Use your address bar for searching

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A little-known fact is that IE has always had a combination address-bar/search box (this goes back to at least IE6). Well, to be fair, I thought this was fairly well-known until reviewers starting going nuts over the Omnibox™.

If you enter a single word with no spaces, IE has always tried to find a site with that term, and then, if it failed to find one, it went to your search provider. But if you entered two or more words, it went straight to your default search engine. A little-known way to do single word searches quickly is to start typing into the address bar with a question-mark and space (as in the example above), which forces IE to always send your text off to your search provider.

Some people wonder why a separate search box is necessary. The search box’s primary value is to provide a prominent reminder that the browser can help them with the common internet task of searching. From a design point-of-view, however, the search box allows the browser to assume that the primary intention is searching for new things (with a secondary intent of searching for something you’ve searched for before). In IE8, because of this knowledge of user intent, the browser provides several features optimized around internet search, ranging from the quick pick feature to visual search suggestions. The address bar, by contrast, is optimized around navigation – getting you to sites that you know about already, or have visited before (so the drop-down includes your typed URLs, your history, your favorites and feeds).

In IE8, it was important to the team to continue the tradition having a unified address bar/search, but also to enable address-bar-searchers to get access to the cool new features that were being developed for the search box – like Visual Search Suggestions. The UX team built a great shared component known during early development as the GUP, or Grand Unified Picker (Bruce, the development lead who named it in jest, was unhappy that the name stuck, so he eventually forced it to be renamed. :), which allowed both the the address bar and the search box to provide a single drop-down experience across a number of different data sources – some local (like history) and some remote (like visual search suggestions), with a mix of text and images.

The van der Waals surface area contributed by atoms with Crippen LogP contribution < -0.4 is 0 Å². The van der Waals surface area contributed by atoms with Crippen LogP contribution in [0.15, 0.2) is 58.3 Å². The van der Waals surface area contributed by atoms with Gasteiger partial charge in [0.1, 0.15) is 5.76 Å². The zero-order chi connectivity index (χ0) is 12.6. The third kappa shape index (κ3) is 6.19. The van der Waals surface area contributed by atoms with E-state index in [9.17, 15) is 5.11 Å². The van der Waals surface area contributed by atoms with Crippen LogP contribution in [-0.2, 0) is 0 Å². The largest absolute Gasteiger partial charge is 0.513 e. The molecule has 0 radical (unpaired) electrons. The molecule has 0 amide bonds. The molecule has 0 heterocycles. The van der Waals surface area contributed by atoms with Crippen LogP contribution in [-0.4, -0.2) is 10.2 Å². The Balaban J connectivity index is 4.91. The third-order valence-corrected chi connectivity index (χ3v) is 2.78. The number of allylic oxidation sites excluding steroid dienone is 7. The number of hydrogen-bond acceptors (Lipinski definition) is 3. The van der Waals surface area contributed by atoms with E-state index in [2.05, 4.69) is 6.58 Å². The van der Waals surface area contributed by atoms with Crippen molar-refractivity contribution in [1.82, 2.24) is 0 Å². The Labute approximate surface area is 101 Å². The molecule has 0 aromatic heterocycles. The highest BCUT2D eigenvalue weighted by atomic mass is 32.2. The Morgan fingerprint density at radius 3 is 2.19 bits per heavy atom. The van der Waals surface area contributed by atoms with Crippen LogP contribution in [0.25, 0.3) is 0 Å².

The IE team has pulled this off this complex piece of work beautifully. As noted above, the drop-down in the address bar is optimized for navigation scenarios. But, if you start typing in the address bar with a question-mark, IE knows immediately that you intend to do an Internet search, so it immediately swaps in the search-optimized drop-down (which also includes history search after the search-engine supplied suggestions). [Note: it should also do this as soon as you hit two words in the search, but it doesn’t do this in the current Beta. I don’t know if it will be addressed for the final release].

Bonus tip:
The address bar also includes built-in reminders of, and quick access to, some common navigation shortcuts. Click on the arrow at the bottom of the address-bar drop-down to see them.

Can’t resist section:
OmniBox™ + AwesomeBar™ == Smart Address Bar :)

PS. Chrome’s Omnibox gets one thing right – the autocomplete behavior. I’ve said before that IE’s autocomplete is one of my favorite features, and I’m sad that it’s missing from this beta of IE8. They also have a hard-to-use (but visually compelling) implementation of keyword search shortcuts similar to something we planned early in IE8, but which was one of the early cuts (IE has had this feature at least since IE6, but it requires delving into the registry to enable).